Read her full statement here

Ann already has a very large, faithful following of readers, and as she points out in her statement to the Guardian, her novels have been translated into eight languages and are published in the US. As she says, she didn’t ask to be nominated, and she was worried from the start about what she refers to as the “unjustifiable criticism” that appeared in the comments section from people who hadn’t even read the book.

And she’s quite right.

There are a few people on the Guardian page who clearly don’t read the nominated books but still enjoy leaving a barbed comment or two. All that is par for the course, as far as I’m concerned, but then I’d followed this prize for a few years and knew exactly what to expect. Had I been going into this without a clue what it could be like, then I might feel, like Ann, that it wasn’t worth the stress.

And yes, it is stressful at times – and I imagine it will be even more so, now that mine is the only novel left on the shortlist that Sam has been particularly scathing of. 

But for me it’s worth that bit of stress. 

Unlike Ann, who’s been writing novels for a number of years and has a few under her belt, Not Thomas is my first novel for adults. I don’t have a ready-made fan base – although I’m incredibly grateful to my wonderful readers who have championed Not Thomas and brought it to the attention of others, and who nominated it for the Not the Booker prize and voted it onto the shortlist.

I always said that being part of this prize was like building a platform for Tomos – giving him a headstart in a world jam-packed with new books.

Not Thomas is a debut novel, published by a tiny publisher, and Not the Booker has brought it to a wider audience than would otherwise have been possible so soon after its publication. 

I’m really sorry Ann has decided to leave the competition, but I know her novel will do very well, with or without the publicity of Not the Booker.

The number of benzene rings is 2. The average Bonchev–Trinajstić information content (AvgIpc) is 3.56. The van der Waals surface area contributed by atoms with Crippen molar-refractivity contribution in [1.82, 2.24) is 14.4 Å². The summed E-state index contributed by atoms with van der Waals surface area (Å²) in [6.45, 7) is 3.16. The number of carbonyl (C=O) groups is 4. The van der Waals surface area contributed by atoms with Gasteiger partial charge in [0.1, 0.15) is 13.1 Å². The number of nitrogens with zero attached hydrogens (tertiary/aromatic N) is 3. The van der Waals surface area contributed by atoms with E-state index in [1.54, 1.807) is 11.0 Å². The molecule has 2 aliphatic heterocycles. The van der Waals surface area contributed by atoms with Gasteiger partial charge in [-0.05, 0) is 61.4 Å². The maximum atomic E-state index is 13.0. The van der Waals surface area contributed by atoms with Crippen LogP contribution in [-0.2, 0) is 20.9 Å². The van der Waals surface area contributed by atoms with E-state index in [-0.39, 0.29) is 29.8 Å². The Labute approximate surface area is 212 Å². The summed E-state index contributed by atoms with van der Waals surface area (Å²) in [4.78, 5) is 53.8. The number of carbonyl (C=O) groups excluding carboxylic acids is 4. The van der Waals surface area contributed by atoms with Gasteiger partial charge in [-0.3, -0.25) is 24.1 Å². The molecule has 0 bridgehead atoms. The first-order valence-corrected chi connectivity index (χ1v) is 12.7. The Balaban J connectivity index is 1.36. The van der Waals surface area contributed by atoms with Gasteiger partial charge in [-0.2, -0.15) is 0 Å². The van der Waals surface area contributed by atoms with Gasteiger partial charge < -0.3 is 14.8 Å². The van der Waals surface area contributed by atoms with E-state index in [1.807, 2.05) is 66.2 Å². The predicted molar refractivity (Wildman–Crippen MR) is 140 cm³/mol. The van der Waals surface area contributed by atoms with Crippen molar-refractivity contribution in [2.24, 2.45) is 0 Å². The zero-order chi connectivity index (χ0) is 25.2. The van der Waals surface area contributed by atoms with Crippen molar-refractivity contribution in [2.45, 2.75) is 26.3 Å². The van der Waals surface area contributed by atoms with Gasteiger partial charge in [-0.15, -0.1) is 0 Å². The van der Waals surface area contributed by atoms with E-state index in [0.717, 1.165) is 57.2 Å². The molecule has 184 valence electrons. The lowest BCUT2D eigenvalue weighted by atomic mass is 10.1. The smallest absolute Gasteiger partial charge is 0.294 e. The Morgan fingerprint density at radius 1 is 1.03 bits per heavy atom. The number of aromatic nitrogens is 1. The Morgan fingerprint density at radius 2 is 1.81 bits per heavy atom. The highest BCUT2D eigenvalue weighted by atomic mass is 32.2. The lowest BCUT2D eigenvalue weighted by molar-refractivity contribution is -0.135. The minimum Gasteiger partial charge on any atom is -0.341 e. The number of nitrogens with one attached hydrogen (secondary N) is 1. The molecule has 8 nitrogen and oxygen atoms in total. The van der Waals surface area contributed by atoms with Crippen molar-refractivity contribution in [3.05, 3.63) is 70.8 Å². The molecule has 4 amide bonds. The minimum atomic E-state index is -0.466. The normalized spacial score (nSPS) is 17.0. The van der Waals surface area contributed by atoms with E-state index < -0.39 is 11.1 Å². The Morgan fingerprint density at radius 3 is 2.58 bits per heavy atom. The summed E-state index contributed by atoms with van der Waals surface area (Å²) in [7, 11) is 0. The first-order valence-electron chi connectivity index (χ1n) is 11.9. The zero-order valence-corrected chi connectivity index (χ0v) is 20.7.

The other week I went into Easons, the huge bookstore on O’Connell Street in Dublin. Ann’s novel The Ludlow Ladies’ Society was very prominently positioned on a table near the main door. It had a similar position in many of the other Dublin bookstores I visited too. I have no doubt it’s going to fly off the shelves in Ireland and beyond.

So, au revoir and all the very best to Ann.

While the five of us left on the shortlist will be squirming for a while yet – and me in particular – I know The Ludlow Ladies’ Society will be doing just fine. 

Thanks for reading – please let me know your thoughts!

Sara x

P.S. Don’t forget the Narberth Book Fair in Pembrokeshire tomorrow, 23rd September. At 11am I’ll be chatting to Jan Baynham about writing ‘Not Thomas’ and my experience of being on the Not the Booker prize shortlist. It’s free so come along! 

Sara’s debut novel ‘Not Thomas’ – a story of child neglect, love and hope, shown through the eyes of five-year-old Tomos – is published by Honno Press in paperback and as an e-book, and is available to buy direct from the publisher, from Amazon and from all good bookshops.

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Publication Day for Carol Lovekin’s Snow Sisters

Today is publication day for Carol Lovekin’s second novel, Snow Sisters.

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I loved Carol’s first novel, Ghostbird, and so I’m really looking forward to reading her new offering. It’s received a fabulous review on Being Anne today – read it here. And follow Carol Lovekin’s own blog, Making it Up as I Go Along, to read about her unique take on writing.

Alongside a whole host of other local authors, Carol will be at Narberth Book Fair on Saturday, 23rd September, and she’ll have copies of Snow Sisters for sale, as well as her first novel, Ghostbird.

It’s going to be a great day – hope to see you there! 

Sara x

Sara’s debut novel ‘Not Thomas’ – a story of child neglect, love and hope, shown through the eyes of five-year-old Tomos – is published by Honno Press in paperback and as an e-book, and is available to buy direct from the publisher, from Amazon and from all good bookshops – and this Saturday, from Narberth Book Fair too.cropped-not-thomas-header.jpg